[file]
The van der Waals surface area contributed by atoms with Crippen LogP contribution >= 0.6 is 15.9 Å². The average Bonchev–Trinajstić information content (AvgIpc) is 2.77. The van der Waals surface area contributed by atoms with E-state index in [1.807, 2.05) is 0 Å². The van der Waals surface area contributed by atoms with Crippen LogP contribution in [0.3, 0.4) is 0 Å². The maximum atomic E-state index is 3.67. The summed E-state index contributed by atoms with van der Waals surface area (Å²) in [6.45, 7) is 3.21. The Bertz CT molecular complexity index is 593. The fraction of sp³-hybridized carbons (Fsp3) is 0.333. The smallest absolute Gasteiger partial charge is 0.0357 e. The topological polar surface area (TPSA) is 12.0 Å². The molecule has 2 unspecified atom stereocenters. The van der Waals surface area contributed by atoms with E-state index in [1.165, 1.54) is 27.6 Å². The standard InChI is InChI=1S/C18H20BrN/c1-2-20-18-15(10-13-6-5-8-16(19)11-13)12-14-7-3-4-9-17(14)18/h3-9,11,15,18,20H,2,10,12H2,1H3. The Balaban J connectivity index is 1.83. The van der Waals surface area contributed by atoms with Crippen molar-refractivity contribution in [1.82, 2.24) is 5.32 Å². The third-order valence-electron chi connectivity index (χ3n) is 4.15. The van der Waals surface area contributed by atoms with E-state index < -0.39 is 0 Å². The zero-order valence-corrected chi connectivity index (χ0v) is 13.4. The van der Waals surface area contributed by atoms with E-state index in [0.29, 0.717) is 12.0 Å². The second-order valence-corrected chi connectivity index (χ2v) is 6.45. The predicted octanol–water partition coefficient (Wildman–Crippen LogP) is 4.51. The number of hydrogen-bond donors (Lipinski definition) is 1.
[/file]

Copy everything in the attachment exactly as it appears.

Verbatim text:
The van der Waals surface area contributed by atoms with Crippen LogP contribution >= 0.6 is 15.9 Å². The average Bonchev–Trinajstić information content (AvgIpc) is 2.77. The van der Waals surface area contributed by atoms with E-state index in [1.807, 2.05) is 0 Å². The van der Waals surface area contributed by atoms with Crippen LogP contribution in [0.3, 0.4) is 0 Å². The maximum atomic E-state index is 3.67. The summed E-state index contributed by atoms with van der Waals surface area (Å²) in [6.45, 7) is 3.21. The Bertz CT molecular complexity index is 593. The fraction of sp³-hybridized carbons (Fsp3) is 0.333. The smallest absolute Gasteiger partial charge is 0.0357 e. The topological polar surface area (TPSA) is 12.0 Å². The molecule has 2 unspecified atom stereocenters. The van der Waals surface area contributed by atoms with E-state index in [1.165, 1.54) is 27.6 Å². The standard InChI is InChI=1S/C18H20BrN/c1-2-20-18-15(10-13-6-5-8-16(19)11-13)12-14-7-3-4-9-17(14)18/h3-9,11,15,18,20H,2,10,12H2,1H3. The Balaban J connectivity index is 1.83. The van der Waals surface area contributed by atoms with Crippen molar-refractivity contribution in [1.82, 2.24) is 5.32 Å². The third-order valence-electron chi connectivity index (χ3n) is 4.15. The van der Waals surface area contributed by atoms with E-state index < -0.39 is 0 Å². The zero-order valence-corrected chi connectivity index (χ0v) is 13.4. The van der Waals surface area contributed by atoms with E-state index in [0.29, 0.717) is 12.0 Å². The second-order valence-corrected chi connectivity index (χ2v) is 6.45. The predicted octanol–water partition coefficient (Wildman–Crippen LogP) is 4.51. The number of hydrogen-bond donors (Lipinski definition) is 1.